Summer is all about being outdoors, and one of life’s simplest pleasures is to be at home in your own garden, surrounded by your own best efforts on the grill, spending time with your closest friends and family.
The hot sun beating down. The smell of sizzling sausages and roasting peppers. Cold beers and bottles of bubbly, just out of the ice bucket. Music, friends, family, laughter… that’s right, it’s BBQ season.
With a barbecue you can turn your own garden into a top class eatery. The dream is to build one to your own spec, perhaps constructing it alongside built-in benches around the perimeter of your patio, which will provide additional seating when entertaining. Add scatter cushions and a fire pit for toasting marshmallows and it’ll instantly become a cosy outdoor entertaining space!
Garden gluts are great ingredients for side dishes too, so if you’ve got your own veggie patch then here are a few great ideas for how you can use your freshly picked produce to reinvent some classic BBQ recipes.
Must-haves are a classic potato salad and couscous with Mediterranean vegetables like sweet peppers, courgettes and aubergines.
For that all-important coleslaw, add fresh Granny Smith apples to your regular recipe and replace the mayo with zingy Greek yogurt and finish with a sprinkling of poppy seed.
Leafy salads, which are being grown as ‘cut and come again’ crops, can be improved with the addition of garden peas, broad beans, summer-ripe corn, basil and even berries.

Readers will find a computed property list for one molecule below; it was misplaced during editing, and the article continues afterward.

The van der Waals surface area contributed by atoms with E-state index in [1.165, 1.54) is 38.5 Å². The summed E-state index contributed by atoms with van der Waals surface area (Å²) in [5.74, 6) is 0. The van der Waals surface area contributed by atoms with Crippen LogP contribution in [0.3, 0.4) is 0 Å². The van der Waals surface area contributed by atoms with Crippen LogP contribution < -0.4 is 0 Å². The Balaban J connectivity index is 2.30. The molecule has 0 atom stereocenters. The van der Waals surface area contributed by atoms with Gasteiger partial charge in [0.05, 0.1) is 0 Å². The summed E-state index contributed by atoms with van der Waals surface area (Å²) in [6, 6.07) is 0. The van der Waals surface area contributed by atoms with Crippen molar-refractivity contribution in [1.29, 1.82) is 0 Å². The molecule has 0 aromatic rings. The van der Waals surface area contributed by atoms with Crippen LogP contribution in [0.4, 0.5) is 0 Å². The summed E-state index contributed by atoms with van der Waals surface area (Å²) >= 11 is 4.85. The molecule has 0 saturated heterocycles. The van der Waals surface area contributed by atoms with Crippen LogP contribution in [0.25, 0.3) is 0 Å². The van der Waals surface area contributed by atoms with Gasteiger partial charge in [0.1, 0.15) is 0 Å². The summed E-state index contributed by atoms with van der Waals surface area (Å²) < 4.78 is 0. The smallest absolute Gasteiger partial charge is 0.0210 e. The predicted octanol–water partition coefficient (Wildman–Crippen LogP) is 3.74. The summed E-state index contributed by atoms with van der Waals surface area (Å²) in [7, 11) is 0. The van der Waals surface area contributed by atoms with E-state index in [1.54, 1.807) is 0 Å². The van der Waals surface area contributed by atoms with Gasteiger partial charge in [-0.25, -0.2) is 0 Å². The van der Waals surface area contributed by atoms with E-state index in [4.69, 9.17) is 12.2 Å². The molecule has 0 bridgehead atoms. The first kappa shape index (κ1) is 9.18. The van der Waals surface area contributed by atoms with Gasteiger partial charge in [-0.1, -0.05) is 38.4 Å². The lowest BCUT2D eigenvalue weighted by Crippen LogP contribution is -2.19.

Edible blooms like pansies and pot marigolds can also be used for colouring and adding flavour.
Make kebab skewers from woody rosemary stems and a basting brush by tying together sprigs of rosemary, thyme and other herbs and attach it to a wooden spoon to avoid burning your fingers.
And serve the grilled kebabs with zesty chimichurri, a thick fresh-herb sauce made from parsley, oregano, minced garlic, shallots and chilli peppers.
When grilling on the bbq, aim to give classic recipes a fresh twist too.
For example, instead of using rosemary try adding sprigs of lavender to the white-ash coals for the last 15 minutes when cooking lamb, pork or salmon steaks.
The aromatic oils of the lavender add a wonderful herbal smoke flavour to the finished meat or fish.
Don’t let an abundance of herbs go to waste.
Pluck leaves off several types and use them to flavour basic sugar syrup for making refreshing herbal sodas and cocktails.
Juicy soft fruit will also transform a cheap bottle of plonk into a crowd pleaser.
Borage blooms, which have a distinct cucumber taste, are best frozen in ice cubes to add a bit of sparkle to Pimms summer cups.
For the finishing touch, decorate your table with fresh flowers, cut straight from the garden. And to prevent rain from ruining things, always have a parasol to hand. You’ll also find one really useful for hanging a roll of paper kitchen towel in the spokes for those sticky fingers!
David Domoney is a Chartered Horticulturalist, Broadcaster, and Author. David has worked with a number of the UK’s leading garden retailers as a plant buyer and strategic consultant. With more than 30 years experience, in horticulture, David is as passionate about plants now as he was when he bought his first plant at a village fete.
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